Interesting that this should be happening in the states as it's what people were predicting would happen over here a few years ago. Well, not that it would tend to valleg girl obviously but that accents would become more and more homogenised. Thing is, according to a survey I read a year or two back this has absolutely not happened and in fact there are more British accents now than ever with there being enough people who have a Brummy-Bengali or Brixton-Jamaican accent to make it worthwhile to consider these as accents in their own right.

"Yeah, I was about to mention this but had to nip out - pseudo-Welsh and pseudo-Urdu (Pseurdu?) meld into each other very easily"
So true.
 

zhao

there are no accidents
big surprise from the resident afro-phile but i love the sing-songy melodic african accents...
 

Leo

Well-known member
Interesting that this should be happening in the states...
i probably exaggerated the situation a little bit...there's still a wide range of accents when you compare places like boston, chicago, minneapolis, houston, atlanta, etc. but i think it is getting more homogenized than it used to be.

the upspeak trend is interesting: how has it managed to take hold across the spectrum of geographies, ethnic groups, economic groups, age groups, etc. in the states? do you find it in the uk as well?
 
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IdleRich

IdleRich
"the upspeak trend is interesting: how has it managed to take hold across the spectrum of geographies, ethnic groups, economic groups, age groups, etc. in the states? do you find it in the uk as well?"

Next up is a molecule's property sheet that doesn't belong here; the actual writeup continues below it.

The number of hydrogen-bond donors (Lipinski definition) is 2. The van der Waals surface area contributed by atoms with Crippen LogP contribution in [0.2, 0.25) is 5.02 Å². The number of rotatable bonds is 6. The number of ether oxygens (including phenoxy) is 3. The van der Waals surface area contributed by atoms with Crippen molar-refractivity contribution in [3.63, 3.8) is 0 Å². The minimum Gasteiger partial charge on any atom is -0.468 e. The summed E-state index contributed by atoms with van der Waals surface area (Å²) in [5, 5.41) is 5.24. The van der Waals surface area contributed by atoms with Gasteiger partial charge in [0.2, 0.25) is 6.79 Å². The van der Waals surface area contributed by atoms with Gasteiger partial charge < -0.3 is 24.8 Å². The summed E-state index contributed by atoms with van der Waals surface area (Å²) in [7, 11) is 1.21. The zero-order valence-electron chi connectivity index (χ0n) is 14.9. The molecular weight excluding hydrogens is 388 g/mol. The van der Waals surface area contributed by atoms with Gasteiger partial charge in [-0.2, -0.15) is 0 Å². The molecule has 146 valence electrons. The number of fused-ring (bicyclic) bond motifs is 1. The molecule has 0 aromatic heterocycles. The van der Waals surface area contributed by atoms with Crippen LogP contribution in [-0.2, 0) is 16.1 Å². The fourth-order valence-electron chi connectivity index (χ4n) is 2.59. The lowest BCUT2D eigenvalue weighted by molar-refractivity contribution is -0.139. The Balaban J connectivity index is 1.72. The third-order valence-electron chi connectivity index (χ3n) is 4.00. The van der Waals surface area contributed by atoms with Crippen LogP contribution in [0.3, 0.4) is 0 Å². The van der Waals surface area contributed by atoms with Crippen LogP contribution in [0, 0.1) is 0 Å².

Yes we do, my understanding was that it was influenced by foreign tv shows - notably Friends and Australian soap operas which are inexplicably popular over here.
 

nomadthethird

more issues than Time mag
Interesting that this should be happening in the states as it's what people were predicting would happen over here a few years ago.
This is not a new thing here, it's been a huge topic of bad journalism for probably a decade now, with that piece in the Observer a few years ago probably just being the tip of the iceberg.
 

swears

preppy-kei
Is "upspeak" the same thing as question intonation? Where it sounds like everything you say is a question? often accompanied by a "yeah" at the end of every sentence?

I fucking hate it. It sounds really patronising, like the person is asking you if you understand what they're saying, yeah? Like they're talking to a five year old, yeah?
 

nomadthethird

more issues than Time mag
Is "upspeak" the same thing as question intonation? Where it sounds like everything you say is a question? often accompanied by a "yeah" at the end of every sentence?

I fucking hate it. It sounds really patronising, like the person is asking you if you understand what they're saying, yeah? Like they're talking to a five year old, yeah?
I think so, only instead of sounding patronizing, it really sounds like you're asking a question, so it kind of signals immaturity or insecurity in the speaker, instead of condescension.

It's hard to explain. I think it's a result of everyone moving around for college and not sticking as close to one city for their entire life anymore so for some reason the default accent that's been chosen as "universal" is a California "valley" one that's a little ditzy. It's more like Buffy the vampire slayer (movie version) than anything else I can think of off the top of my head.